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Creating an Ethical, Informative Speech

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Kathryn Hobson

on 26 February 2015

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Transcript of Creating an Ethical, Informative Speech

Taking responsibility for your words
Ethical Public Speaking
Greek word meaning character/how one establishes their credibility
Ethos
JFK Nixon Debate
Make a Positive Contribution to Public Discourse
Public Discourse: Speech involving issues of importance to the larger community.
Be Trustworthy: A combination of honesty and dependability. Support points accurately, with credible sources.
Observe Ethical Rules for Public Speaking
The passing off of another person's information as one's own, or the use of other people's ideas or words without acknowledging the source.
Plagiarism
To inform is to communicate knowledge. Informative speeches bring new topics and information to light, offer new insights about subjects with which we are familiar, and demonstrate how to do things.
The Informative Speech
Focus on sharing knowledge;
Purpose of the Informative Speech
Speeches about objects or phenomenon: Explore anything that isn't human;
Categories of Informative Speeches
Defining: Identify the essential qualities and meaning of something: operational definition, definition by negation, definition by example, definition by synonym, definition by etymology.
Decide how to convey the information
Use analogies to build on prior knowledge:
Analogies relate what you are talking about to something the audience already knows.
Reduce Confusion
.
Arranging a Speech
Arrange your speech points in a pattern that makes sense for your speech.
Tips of the trade for your informative speech
Arrange your speech in a way that makes sense for your speech.
Establish positive ethos
In Conclusion,
Positive ethos:
Competence-Grasp of the subject matter;
Good moral character-reflected in speaker's trustworthiness, straightforwardness, and honest presentation of message;
Goodwill-demonstrated by speaker's knowledge and respect of an audience.
Make a positive contribution to public debate.
Be willing to engage in dialogue

Demonstrate Respect: Address the audience members as unique human beings and refraining from any personal attacks. Focus on issues rather than personalities, avoid generalizations and stereotyping the audience.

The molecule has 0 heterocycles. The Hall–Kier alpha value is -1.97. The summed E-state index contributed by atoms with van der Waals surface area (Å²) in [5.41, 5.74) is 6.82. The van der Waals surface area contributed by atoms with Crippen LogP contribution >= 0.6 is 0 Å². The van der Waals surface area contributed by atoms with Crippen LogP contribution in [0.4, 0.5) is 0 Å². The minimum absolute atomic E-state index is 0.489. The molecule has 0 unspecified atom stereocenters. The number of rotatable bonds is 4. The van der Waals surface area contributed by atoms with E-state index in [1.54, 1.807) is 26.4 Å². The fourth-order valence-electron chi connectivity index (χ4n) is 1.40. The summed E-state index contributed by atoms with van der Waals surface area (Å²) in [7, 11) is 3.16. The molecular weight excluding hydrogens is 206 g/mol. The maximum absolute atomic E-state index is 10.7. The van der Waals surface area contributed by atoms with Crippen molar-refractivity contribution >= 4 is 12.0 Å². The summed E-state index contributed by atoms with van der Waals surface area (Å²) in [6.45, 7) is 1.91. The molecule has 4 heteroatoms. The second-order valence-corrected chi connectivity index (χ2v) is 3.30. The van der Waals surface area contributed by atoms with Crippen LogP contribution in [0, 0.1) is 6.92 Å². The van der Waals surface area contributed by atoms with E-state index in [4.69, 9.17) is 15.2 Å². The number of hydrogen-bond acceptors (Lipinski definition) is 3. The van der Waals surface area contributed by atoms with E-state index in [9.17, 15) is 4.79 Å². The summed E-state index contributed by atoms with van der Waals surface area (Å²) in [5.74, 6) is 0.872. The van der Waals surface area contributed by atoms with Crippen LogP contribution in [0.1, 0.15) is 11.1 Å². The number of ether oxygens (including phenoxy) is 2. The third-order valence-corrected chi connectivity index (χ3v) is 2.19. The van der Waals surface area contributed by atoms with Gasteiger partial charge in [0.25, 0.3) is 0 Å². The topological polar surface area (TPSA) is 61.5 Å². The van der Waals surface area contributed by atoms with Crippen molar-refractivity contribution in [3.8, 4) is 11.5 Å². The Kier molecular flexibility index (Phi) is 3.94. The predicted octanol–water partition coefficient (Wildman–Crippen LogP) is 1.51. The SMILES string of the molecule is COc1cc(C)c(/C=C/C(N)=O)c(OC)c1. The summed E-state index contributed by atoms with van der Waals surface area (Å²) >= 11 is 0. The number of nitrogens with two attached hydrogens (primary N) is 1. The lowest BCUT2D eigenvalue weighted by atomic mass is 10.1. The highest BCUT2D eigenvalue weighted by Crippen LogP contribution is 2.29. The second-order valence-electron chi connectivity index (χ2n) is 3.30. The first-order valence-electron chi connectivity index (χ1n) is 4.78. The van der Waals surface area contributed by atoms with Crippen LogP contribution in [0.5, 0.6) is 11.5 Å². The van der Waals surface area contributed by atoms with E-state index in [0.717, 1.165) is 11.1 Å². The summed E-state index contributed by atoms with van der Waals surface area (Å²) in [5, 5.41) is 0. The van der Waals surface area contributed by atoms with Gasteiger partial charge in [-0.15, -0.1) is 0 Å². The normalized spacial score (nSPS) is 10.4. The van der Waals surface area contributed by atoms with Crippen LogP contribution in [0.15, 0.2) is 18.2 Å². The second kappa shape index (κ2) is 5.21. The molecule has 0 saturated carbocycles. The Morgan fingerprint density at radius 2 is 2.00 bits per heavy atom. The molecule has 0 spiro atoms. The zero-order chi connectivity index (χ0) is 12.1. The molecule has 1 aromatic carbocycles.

Make Responsible Choices: Focus on your purpose; what is your evidence and reasoning; is the content and evidence accurate; use emotional appeals (pathos) honestly.
Demonstrate Fairness: Make a genuine effort to see all sides of your issue and be open-minded.
Any sources requiring credit in written form should be acknowledged in spoken/oral form: direct quotations, paraphrases, and summarized information all need proper citation.
When in doubt, cite it. Rarely will you be penalized for having too many sources or citations.
Enlighten rather than advocate;
Informative speeches do not seek to persuade.
Use a
preview statement:
Tell the audience why they should listen to you early on.
Speeches about people: Inform audiences about individuals and groups who have made contributions to society.
Speeches about events: Focus on noteworthy occurrences, past and present.
Speeches about processes: Refer to a series of steps that lead to a finished product or end result.
Speeches about concepts: Focus on abstract or complex ideas, theories, or beliefs.
*Speeches about issues: An issue is a problem or a matter in dispute, one that people seek to bring to a conclusion.*
Description: Provide details to paint a mental picture of your topic.
Demonstration: Explain how something works or actually demonstrate it.
Explanation: Providing reasons or causes, demonstrate relationships, offer interpretation and analysis.
Demonstrate underlying causes:
Address common misconceptions and offer an accurate explanation of underlying causes.
Appeal to different learning styles:
Reinforce your points with other media because everyone processes information differently.
For issue-based informative speeches: Topical, chronological, casual, or circular;

All speeches should have
Thesis and preview statements
Three main points to prove the thesis
Conclusion restates the thesis and a review statement.
In the intro tell audience members what you hope they will learn from listening to you.
Stress the topic's relevance to your readers.
Use definition, description, explanation, and demonstration to convey ideas.
Use analogies to make your examples familiar
Choose an organizational pattern based on your goals, your topic, audience needs.
Follow the rules for ethical public speaking;
Cite your sources; do not plagiarize;
Start thinking of speech topics and purpose statements;
Start thinking of ways to convey your information so as to not cause confusion;
Arrange your speech in a way that makes sense for your speech topic;

Follow the tips for delivering a better informative speech.
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